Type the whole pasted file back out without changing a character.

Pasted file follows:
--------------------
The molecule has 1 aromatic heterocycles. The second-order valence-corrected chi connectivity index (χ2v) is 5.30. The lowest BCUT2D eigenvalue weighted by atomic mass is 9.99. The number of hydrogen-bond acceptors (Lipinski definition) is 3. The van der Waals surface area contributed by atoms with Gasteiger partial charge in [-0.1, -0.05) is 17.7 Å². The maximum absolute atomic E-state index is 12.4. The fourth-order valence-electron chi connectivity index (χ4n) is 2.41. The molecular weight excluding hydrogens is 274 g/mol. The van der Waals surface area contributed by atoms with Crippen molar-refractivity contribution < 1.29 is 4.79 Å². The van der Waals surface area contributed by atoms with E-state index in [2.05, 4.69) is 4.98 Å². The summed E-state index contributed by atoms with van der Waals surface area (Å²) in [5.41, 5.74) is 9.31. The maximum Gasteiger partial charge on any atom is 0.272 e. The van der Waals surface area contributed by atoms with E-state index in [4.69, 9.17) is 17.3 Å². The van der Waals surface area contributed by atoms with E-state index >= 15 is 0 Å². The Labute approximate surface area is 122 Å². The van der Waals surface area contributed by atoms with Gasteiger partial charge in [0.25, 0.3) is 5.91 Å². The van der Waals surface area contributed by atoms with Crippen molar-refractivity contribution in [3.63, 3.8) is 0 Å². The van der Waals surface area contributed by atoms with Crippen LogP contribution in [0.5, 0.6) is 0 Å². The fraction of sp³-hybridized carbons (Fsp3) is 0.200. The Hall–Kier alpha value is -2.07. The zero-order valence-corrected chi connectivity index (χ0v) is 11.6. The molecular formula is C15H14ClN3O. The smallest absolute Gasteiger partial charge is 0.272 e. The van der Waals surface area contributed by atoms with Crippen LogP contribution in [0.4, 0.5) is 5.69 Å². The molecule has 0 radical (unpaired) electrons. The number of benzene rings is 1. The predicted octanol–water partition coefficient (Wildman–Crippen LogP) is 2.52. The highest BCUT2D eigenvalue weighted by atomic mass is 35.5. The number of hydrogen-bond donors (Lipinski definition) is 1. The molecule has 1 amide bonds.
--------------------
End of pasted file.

The molecule has 1 aromatic heterocycles. The second-order valence-corrected chi connectivity index (χ2v) is 5.30. The lowest BCUT2D eigenvalue weighted by atomic mass is 9.99. The number of hydrogen-bond acceptors (Lipinski definition) is 3. The van der Waals surface area contributed by atoms with Gasteiger partial charge in [-0.1, -0.05) is 17.7 Å². The maximum absolute atomic E-state index is 12.4. The fourth-order valence-electron chi connectivity index (χ4n) is 2.41. The molecular weight excluding hydrogens is 274 g/mol. The van der Waals surface area contributed by atoms with Crippen molar-refractivity contribution < 1.29 is 4.79 Å². The van der Waals surface area contributed by atoms with E-state index in [2.05, 4.69) is 4.98 Å². The summed E-state index contributed by atoms with van der Waals surface area (Å²) in [5.41, 5.74) is 9.31. The maximum Gasteiger partial charge on any atom is 0.272 e. The van der Waals surface area contributed by atoms with E-state index in [4.69, 9.17) is 17.3 Å². The van der Waals surface area contributed by atoms with E-state index >= 15 is 0 Å². The Labute approximate surface area is 122 Å². The van der Waals surface area contributed by atoms with Gasteiger partial charge in [0.25, 0.3) is 5.91 Å². The van der Waals surface area contributed by atoms with Crippen molar-refractivity contribution in [3.63, 3.8) is 0 Å². The van der Waals surface area contributed by atoms with Crippen LogP contribution in [0.5, 0.6) is 0 Å². The fraction of sp³-hybridized carbons (Fsp3) is 0.200. The Hall–Kier alpha value is -2.07. The zero-order valence-corrected chi connectivity index (χ0v) is 11.6. The molecular formula is C15H14ClN3O. The smallest absolute Gasteiger partial charge is 0.272 e. The van der Waals surface area contributed by atoms with Crippen LogP contribution in [0.4, 0.5) is 5.69 Å². The molecule has 0 radical (unpaired) electrons. The number of benzene rings is 1. The predicted octanol–water partition coefficient (Wildman–Crippen LogP) is 2.52. The highest BCUT2D eigenvalue weighted by atomic mass is 35.5. The number of hydrogen-bond donors (Lipinski definition) is 1. The molecule has 1 amide bonds.